Zoox Inc. today announced that it has signed a $200 million convertible note that will be part of a Series C round. Unlike other companies developing autonomous vehicles, Zoox is working on both the hardware and software for robotic taxicabs.
The Foster City, Calif.-based company was founded in 2014 by Tim Kentley-Klay and Jesse Levinson. It fired Kentley-Klay in August 2018, and Aicha Evans, former chief strategy officer at Intel Corp., became CEO in January.
Zoox said on its site that it is designing “a symmetrical, bidirectional, zero-emissions vehicle from the ground up to solve the unique challenges of autonomous mobility.” The company is working on robotaxis without controls for human drivers such as steering wheels.
“We want to redesign, recycle and rethink the industry,” Evans said. While its approach may differ, the company needs funding to keep up with competitors such as Cruise, which raised $1.15 billion in May, and Argo AI, which signed a $2.6 billion deal with Volkswagen in July.
Largest Autonomous Vehicle Investments of 2019
|Company||Amt. ($M)||Lead Investor||Date|
|Argo AI||2600||Volkswagen AG||7/11|
|Cruise||1150||Honda Motor Corp.||5/7|
|Uber ATG||1000||Softbank Vision Fund||4/18|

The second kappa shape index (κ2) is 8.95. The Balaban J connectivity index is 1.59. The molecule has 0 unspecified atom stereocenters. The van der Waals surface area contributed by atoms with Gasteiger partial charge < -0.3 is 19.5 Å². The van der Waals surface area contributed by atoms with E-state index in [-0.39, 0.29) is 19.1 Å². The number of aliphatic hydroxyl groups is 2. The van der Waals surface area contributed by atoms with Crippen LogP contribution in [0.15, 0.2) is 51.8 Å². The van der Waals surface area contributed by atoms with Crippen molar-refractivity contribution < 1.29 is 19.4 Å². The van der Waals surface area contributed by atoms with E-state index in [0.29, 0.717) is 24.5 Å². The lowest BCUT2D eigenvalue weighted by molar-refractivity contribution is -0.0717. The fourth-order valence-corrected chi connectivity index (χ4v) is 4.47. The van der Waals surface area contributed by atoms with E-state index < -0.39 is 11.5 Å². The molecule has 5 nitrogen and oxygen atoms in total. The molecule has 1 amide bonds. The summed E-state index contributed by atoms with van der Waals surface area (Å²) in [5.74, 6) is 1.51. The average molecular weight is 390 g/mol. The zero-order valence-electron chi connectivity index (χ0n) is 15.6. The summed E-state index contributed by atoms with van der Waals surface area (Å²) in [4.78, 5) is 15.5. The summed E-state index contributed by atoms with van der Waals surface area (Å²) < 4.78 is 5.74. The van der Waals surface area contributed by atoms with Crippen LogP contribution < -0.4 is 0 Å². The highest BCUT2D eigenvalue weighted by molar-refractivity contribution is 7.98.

|Nuro.ai||940||Softbank Vision Fund||2/11|
|Innoviz Technologies||170||China Merchants Capital||3/26|
On the software side, Zoox uses simulation to train its vehicles to handle situations such as yellow left-turn signals. It said it plans to test and offer its self-driving taxi service next year.
The company had previously raised a total of $790 million, including a Series B round worth $465 million in July 2018, according to Crunchbase. Existing and new investors participated in the latest funding.
Zoox to launch in Las Vegas
In addition to trials in the San Francisco Bay Area, Zoox said that it plans to expand testing in Las Vegas as a target market for its on-demand mobility service.
Zoox said that Las Vegas offers “an opportunity to extend learning in a second dense urban environment; one that has diverse and unique use cases compared to driving in San Francisco,” reported The Verge. “For example, Las Vegas provides interesting scenarios for our vehicles to encounter, like reversible lanes, complex pick-up and drop-off zones, high temperatures, and more night-time activity.”
Other autonomous vehicle companies are testing in Nevada, including Aptiv, Faraday Future, Kia Motors, and Lyft. Zoox ranked third, behind only Waymo and Cruise, in a report on “disengagements” last year in California. Disengagements are incidents in which the safety driver has to take over control of a test vehicle.
Editor’s note: Zoox’s Levinson participated in “Look Who’s Driving,” a NOVA episode on self-driving cars that will air tomorrow night on PBS. The Robot Report spoke with a producer and will post an article on the concerns around autonomous driving.